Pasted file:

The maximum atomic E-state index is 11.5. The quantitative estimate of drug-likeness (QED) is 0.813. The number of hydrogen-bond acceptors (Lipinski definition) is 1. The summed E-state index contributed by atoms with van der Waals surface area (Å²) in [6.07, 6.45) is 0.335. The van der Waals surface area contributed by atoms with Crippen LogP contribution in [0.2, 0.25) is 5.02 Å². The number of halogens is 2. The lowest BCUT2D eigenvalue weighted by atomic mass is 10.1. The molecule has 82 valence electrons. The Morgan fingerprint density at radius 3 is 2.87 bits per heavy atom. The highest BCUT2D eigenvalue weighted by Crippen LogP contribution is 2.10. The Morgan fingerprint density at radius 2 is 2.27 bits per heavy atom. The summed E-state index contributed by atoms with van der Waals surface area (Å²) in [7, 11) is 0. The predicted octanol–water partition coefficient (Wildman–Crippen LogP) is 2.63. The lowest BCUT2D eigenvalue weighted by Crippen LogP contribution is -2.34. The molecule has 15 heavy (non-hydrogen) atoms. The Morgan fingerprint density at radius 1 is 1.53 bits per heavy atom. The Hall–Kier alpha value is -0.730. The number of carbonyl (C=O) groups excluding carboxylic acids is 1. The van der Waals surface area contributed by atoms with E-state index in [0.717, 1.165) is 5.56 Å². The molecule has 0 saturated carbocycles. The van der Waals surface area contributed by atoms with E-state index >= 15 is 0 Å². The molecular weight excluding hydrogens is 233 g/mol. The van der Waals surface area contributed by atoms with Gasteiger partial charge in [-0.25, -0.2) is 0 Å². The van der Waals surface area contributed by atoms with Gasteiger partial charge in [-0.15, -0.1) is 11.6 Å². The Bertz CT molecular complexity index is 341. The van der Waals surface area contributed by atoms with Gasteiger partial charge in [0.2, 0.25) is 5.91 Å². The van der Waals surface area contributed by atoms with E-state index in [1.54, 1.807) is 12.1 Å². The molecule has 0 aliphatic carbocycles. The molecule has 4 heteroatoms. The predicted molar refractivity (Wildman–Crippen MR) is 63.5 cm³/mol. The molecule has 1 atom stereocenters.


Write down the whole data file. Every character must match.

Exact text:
The maximum atomic E-state index is 11.5. The quantitative estimate of drug-likeness (QED) is 0.813. The number of hydrogen-bond acceptors (Lipinski definition) is 1. The summed E-state index contributed by atoms with van der Waals surface area (Å²) in [6.07, 6.45) is 0.335. The van der Waals surface area contributed by atoms with Crippen LogP contribution in [0.2, 0.25) is 5.02 Å². The number of halogens is 2. The lowest BCUT2D eigenvalue weighted by atomic mass is 10.1. The molecule has 82 valence electrons. The Morgan fingerprint density at radius 3 is 2.87 bits per heavy atom. The highest BCUT2D eigenvalue weighted by Crippen LogP contribution is 2.10. The Morgan fingerprint density at radius 2 is 2.27 bits per heavy atom. The summed E-state index contributed by atoms with van der Waals surface area (Å²) in [7, 11) is 0. The predicted octanol–water partition coefficient (Wildman–Crippen LogP) is 2.63. The lowest BCUT2D eigenvalue weighted by Crippen LogP contribution is -2.34. The molecule has 15 heavy (non-hydrogen) atoms. The Morgan fingerprint density at radius 1 is 1.53 bits per heavy atom. The Hall–Kier alpha value is -0.730. The number of carbonyl (C=O) groups excluding carboxylic acids is 1. The van der Waals surface area contributed by atoms with E-state index in [0.717, 1.165) is 5.56 Å². The molecule has 0 saturated carbocycles. The van der Waals surface area contributed by atoms with E-state index >= 15 is 0 Å². The molecular weight excluding hydrogens is 233 g/mol. The van der Waals surface area contributed by atoms with Gasteiger partial charge in [-0.25, -0.2) is 0 Å². The van der Waals surface area contributed by atoms with Gasteiger partial charge in [-0.15, -0.1) is 11.6 Å². The Bertz CT molecular complexity index is 341. The van der Waals surface area contributed by atoms with Gasteiger partial charge in [0.2, 0.25) is 5.91 Å². The van der Waals surface area contributed by atoms with E-state index in [1.54, 1.807) is 12.1 Å². The molecule has 0 aliphatic carbocycles. The molecule has 4 heteroatoms. The predicted molar refractivity (Wildman–Crippen MR) is 63.5 cm³/mol. The molecule has 1 atom stereocenters.